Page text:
Friday, May 15, 2009

Laser Protein Flashlight Blackout!

The weird pyramid you see in this movie is a cluster of DNA, about 1 % of a millimeter in diameter. The DNA itself is invisible (black), but it's coated with thousands of fluorescent DNA-binding proteins that I genetically engineered. You can think of these proteins as each having a tiny little flashlight; when they all bind to the DNA, they make it shine bright white. A second or so into the film, I zap the top region of the cluster with a highly focused laser beam. The proteins are still there, but the laser permanently disables their flashlights, resulting in a blackout over the zapped region:


You'll notice that this blackout is quite short - in fact, it's more like a brownout. How are the flashlights returning? The key is to understand that these flashlight-bearing proteins are not permanently bound to DNA. They are constantly coming on and off, too fast for the eye to see. In our case, the zapped proteins with dead flashlights are quickly being replaced by fresh proteins with functional flashlights. Using this method, we can measure the on/off rate of these proteins on DNA. This graph tracks the brightness of a zapped (blue) and an unzapped (olive) region over time; it takes about 30 seconds to fully replace all the proteins in the zapped region:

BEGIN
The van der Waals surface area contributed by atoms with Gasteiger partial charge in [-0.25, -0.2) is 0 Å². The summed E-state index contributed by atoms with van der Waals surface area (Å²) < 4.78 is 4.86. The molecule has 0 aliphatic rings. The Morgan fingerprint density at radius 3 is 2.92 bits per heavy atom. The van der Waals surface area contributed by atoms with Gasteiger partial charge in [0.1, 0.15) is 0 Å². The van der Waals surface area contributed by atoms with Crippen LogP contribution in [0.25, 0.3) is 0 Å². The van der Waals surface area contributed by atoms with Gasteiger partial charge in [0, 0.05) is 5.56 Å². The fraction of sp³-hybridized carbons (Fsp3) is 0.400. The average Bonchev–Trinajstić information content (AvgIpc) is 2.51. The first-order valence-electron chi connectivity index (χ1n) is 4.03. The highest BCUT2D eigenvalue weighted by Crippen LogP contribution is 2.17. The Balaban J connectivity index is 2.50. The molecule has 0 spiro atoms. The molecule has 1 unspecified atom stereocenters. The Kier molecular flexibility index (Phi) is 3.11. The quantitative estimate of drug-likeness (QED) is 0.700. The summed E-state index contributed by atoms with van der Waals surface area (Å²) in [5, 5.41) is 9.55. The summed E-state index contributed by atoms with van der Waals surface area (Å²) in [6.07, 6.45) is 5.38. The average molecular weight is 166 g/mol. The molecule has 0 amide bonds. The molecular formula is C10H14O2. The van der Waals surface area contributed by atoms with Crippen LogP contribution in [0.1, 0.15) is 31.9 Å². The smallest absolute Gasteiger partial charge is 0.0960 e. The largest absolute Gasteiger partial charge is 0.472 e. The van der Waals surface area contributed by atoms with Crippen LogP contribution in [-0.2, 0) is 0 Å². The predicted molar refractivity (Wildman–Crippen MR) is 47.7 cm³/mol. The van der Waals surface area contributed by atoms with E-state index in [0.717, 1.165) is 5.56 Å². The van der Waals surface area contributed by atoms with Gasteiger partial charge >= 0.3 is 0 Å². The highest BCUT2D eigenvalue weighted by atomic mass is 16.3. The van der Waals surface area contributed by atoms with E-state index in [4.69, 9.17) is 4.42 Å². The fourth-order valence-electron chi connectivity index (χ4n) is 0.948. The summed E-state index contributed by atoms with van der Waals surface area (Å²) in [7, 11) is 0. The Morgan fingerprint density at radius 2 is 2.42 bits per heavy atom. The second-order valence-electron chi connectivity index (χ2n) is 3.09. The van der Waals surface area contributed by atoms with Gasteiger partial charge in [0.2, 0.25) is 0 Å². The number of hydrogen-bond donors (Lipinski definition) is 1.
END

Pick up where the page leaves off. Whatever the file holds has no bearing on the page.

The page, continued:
Your body may look stable, but experiments like this demonstrate that there is constant motion inside every cell, much faster than the eye can see. These experiments are also really fun because you get to fire a laser at a cell - it's kind of like playing a video game, only tinier and real.


:) said...
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Yael said...

Now I'm really curious what your research is about!

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